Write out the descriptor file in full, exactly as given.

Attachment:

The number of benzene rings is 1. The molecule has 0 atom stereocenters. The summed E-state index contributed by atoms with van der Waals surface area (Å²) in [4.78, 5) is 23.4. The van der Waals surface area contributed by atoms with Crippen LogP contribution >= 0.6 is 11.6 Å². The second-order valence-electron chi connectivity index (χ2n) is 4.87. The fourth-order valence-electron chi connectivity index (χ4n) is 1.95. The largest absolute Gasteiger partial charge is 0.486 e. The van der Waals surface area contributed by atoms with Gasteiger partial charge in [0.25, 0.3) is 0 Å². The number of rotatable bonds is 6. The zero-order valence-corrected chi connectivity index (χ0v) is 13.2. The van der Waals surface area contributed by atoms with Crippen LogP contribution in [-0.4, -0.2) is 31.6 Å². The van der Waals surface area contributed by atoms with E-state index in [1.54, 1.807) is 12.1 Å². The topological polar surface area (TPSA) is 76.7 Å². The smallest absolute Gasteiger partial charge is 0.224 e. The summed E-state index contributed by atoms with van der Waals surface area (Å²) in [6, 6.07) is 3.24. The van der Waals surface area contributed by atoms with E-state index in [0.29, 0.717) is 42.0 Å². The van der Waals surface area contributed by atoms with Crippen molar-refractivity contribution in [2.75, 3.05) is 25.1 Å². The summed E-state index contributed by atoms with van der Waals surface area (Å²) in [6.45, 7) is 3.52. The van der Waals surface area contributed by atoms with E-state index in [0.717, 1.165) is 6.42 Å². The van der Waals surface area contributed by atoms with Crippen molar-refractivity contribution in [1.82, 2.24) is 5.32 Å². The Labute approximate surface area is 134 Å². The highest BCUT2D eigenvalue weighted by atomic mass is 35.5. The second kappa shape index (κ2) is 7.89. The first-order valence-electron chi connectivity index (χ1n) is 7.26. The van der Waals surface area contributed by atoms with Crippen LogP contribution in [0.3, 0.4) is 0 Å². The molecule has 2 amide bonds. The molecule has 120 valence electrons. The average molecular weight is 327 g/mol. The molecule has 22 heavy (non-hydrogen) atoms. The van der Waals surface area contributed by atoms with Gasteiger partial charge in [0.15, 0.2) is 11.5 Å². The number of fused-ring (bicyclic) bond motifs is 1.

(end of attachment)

The number of benzene rings is 1. The molecule has 0 atom stereocenters. The summed E-state index contributed by atoms with van der Waals surface area (Å²) in [4.78, 5) is 23.4. The van der Waals surface area contributed by atoms with Crippen LogP contribution >= 0.6 is 11.6 Å². The second-order valence-electron chi connectivity index (χ2n) is 4.87. The fourth-order valence-electron chi connectivity index (χ4n) is 1.95. The largest absolute Gasteiger partial charge is 0.486 e. The van der Waals surface area contributed by atoms with Gasteiger partial charge in [0.25, 0.3) is 0 Å². The number of rotatable bonds is 6. The zero-order valence-corrected chi connectivity index (χ0v) is 13.2. The van der Waals surface area contributed by atoms with Crippen LogP contribution in [-0.4, -0.2) is 31.6 Å². The van der Waals surface area contributed by atoms with E-state index in [1.54, 1.807) is 12.1 Å². The topological polar surface area (TPSA) is 76.7 Å². The smallest absolute Gasteiger partial charge is 0.224 e. The summed E-state index contributed by atoms with van der Waals surface area (Å²) in [6, 6.07) is 3.24. The van der Waals surface area contributed by atoms with E-state index in [0.29, 0.717) is 42.0 Å². The van der Waals surface area contributed by atoms with Crippen molar-refractivity contribution in [2.75, 3.05) is 25.1 Å². The summed E-state index contributed by atoms with van der Waals surface area (Å²) in [6.45, 7) is 3.52. The van der Waals surface area contributed by atoms with E-state index in [0.717, 1.165) is 6.42 Å². The van der Waals surface area contributed by atoms with Crippen molar-refractivity contribution in [1.82, 2.24) is 5.32 Å². The Labute approximate surface area is 134 Å². The highest BCUT2D eigenvalue weighted by atomic mass is 35.5. The second kappa shape index (κ2) is 7.89. The first-order valence-electron chi connectivity index (χ1n) is 7.26. The van der Waals surface area contributed by atoms with Crippen LogP contribution in [0.3, 0.4) is 0 Å². The molecule has 2 amide bonds. The molecule has 120 valence electrons. The average molecular weight is 327 g/mol. The molecule has 22 heavy (non-hydrogen) atoms. The van der Waals surface area contributed by atoms with Gasteiger partial charge in [0.15, 0.2) is 11.5 Å². The number of fused-ring (bicyclic) bond motifs is 1.